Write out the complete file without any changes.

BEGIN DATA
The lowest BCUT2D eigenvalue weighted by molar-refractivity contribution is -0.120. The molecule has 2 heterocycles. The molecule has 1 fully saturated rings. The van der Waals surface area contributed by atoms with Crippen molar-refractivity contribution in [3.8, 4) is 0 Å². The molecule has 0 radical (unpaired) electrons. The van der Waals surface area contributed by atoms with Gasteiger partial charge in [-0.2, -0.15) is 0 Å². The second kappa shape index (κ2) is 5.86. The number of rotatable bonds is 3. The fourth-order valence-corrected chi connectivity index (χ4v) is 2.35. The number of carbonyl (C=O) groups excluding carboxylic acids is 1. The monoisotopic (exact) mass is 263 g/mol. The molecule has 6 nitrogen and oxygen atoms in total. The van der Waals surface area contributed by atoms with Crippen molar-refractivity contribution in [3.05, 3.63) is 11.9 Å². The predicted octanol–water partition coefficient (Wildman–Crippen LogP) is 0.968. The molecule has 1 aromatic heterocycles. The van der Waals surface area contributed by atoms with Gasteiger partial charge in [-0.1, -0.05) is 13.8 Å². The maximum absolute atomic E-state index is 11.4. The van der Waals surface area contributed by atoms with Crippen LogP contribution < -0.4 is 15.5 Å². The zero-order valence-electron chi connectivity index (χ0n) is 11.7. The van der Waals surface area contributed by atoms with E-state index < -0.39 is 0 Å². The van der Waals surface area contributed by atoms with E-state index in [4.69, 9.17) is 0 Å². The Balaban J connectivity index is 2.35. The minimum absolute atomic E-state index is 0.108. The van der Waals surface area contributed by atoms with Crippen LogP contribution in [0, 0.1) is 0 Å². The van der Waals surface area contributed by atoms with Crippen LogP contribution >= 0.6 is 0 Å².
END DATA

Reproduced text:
The lowest BCUT2D eigenvalue weighted by molar-refractivity contribution is -0.120. The molecule has 2 heterocycles. The molecule has 1 fully saturated rings. The van der Waals surface area contributed by atoms with Crippen molar-refractivity contribution in [3.8, 4) is 0 Å². The molecule has 0 radical (unpaired) electrons. The van der Waals surface area contributed by atoms with Gasteiger partial charge in [-0.2, -0.15) is 0 Å². The second kappa shape index (κ2) is 5.86. The number of rotatable bonds is 3. The fourth-order valence-corrected chi connectivity index (χ4v) is 2.35. The number of carbonyl (C=O) groups excluding carboxylic acids is 1. The monoisotopic (exact) mass is 263 g/mol. The molecule has 6 nitrogen and oxygen atoms in total. The van der Waals surface area contributed by atoms with Crippen molar-refractivity contribution in [3.05, 3.63) is 11.9 Å². The predicted octanol–water partition coefficient (Wildman–Crippen LogP) is 0.968. The molecule has 1 aromatic heterocycles. The van der Waals surface area contributed by atoms with Gasteiger partial charge in [-0.1, -0.05) is 13.8 Å². The maximum absolute atomic E-state index is 11.4. The van der Waals surface area contributed by atoms with Crippen LogP contribution < -0.4 is 15.5 Å². The zero-order valence-electron chi connectivity index (χ0n) is 11.7. The van der Waals surface area contributed by atoms with E-state index < -0.39 is 0 Å². The van der Waals surface area contributed by atoms with E-state index in [4.69, 9.17) is 0 Å². The Balaban J connectivity index is 2.35. The minimum absolute atomic E-state index is 0.108. The van der Waals surface area contributed by atoms with Crippen LogP contribution in [0, 0.1) is 0 Å². The van der Waals surface area contributed by atoms with Crippen LogP contribution >= 0.6 is 0 Å².